The Large Hadron Collider beauty (LHCb) collaboration has said that three new strange particles have been found. Up until recently, these kinds of strange particles had only been thought about. Quarks are the building blocks of these strange particles.
“Like the protons and neutrons that make up the nucleus of an atom, these new particles are made up of quarks,” said Chris Parkes, Professor of Experimental Particle Physics at The University of Manchester. “Protons and neutrons, on the other hand, are made up of three quarks, while strange particles are made up of four or five quarks.”
Theorists thought that exotic particles were possible about 60 years ago, but they have only been seen in the last 20 years by LHCb and other experiments.
Professor Parkes says, “Finding strange particles and measuring their properties will help theorists build a model of how these particles are made, even though the exact nature of these particles is mostly unknown.” “It will also help us understand the theory behind everyday particles, like the proton and neutron, better.”
The results, which were shown today at a CERN seminar, add three more strange particles to the list of new ones that have been found at the Large Hadron Collider (LHC). They will help physicists figure out how quarks come together to make these bigger particles.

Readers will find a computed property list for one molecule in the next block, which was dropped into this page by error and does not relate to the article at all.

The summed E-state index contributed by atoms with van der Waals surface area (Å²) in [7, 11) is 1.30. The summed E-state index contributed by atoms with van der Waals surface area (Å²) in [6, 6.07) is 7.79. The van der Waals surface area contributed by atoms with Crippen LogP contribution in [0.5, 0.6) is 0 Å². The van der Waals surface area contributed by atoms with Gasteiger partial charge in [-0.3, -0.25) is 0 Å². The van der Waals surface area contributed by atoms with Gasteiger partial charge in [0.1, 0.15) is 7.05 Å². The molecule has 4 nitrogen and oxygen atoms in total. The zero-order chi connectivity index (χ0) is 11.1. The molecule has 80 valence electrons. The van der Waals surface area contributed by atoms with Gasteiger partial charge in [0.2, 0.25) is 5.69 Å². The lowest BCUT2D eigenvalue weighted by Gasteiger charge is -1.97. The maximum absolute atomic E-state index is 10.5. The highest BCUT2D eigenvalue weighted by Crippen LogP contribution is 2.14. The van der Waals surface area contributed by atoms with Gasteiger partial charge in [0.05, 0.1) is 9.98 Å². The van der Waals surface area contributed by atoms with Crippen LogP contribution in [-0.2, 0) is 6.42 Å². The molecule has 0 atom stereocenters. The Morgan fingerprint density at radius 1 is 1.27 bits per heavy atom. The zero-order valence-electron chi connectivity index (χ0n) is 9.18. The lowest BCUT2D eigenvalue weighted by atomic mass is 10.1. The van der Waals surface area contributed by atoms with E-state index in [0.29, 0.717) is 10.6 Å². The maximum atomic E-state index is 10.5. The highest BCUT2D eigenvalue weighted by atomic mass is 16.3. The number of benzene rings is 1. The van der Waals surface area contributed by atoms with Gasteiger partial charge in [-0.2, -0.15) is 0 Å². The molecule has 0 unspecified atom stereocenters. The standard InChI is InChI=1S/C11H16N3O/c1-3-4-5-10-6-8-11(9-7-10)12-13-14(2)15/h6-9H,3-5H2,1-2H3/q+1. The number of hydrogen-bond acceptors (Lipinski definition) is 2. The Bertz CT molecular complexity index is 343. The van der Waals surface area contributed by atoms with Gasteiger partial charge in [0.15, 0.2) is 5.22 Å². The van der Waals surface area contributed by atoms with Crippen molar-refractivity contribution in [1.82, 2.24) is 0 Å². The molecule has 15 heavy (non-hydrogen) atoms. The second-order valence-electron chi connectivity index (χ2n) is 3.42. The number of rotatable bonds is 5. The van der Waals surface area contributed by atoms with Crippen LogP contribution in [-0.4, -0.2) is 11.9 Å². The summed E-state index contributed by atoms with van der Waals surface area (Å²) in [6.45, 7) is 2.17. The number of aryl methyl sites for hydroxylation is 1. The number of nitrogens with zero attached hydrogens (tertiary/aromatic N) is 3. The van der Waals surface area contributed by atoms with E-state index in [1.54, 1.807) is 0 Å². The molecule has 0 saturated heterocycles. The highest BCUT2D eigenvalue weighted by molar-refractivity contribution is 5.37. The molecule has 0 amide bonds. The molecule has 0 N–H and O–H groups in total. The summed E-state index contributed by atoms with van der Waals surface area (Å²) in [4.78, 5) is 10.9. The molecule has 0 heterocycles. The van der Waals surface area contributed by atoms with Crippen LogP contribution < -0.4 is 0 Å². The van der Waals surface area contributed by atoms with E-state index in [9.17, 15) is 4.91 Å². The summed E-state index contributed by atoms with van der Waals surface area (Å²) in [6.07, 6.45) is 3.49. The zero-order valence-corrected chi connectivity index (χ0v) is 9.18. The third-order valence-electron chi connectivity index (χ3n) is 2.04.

The LHCb collaboration is a group of over a thousand scientists from twenty different countries. It made one of the four big detectors at CERN’s Large Hadron Collider (LHC) and runs it. Professor Parkes is in charge of the collaboration, and more than twenty staff and PhD students from The University of Manchester work on the project.
The new research shows that the international LHCb collaboration has seen three particles that have never been seen before: a new type of “pentaquark” and the first pair of “tetraquarks.”
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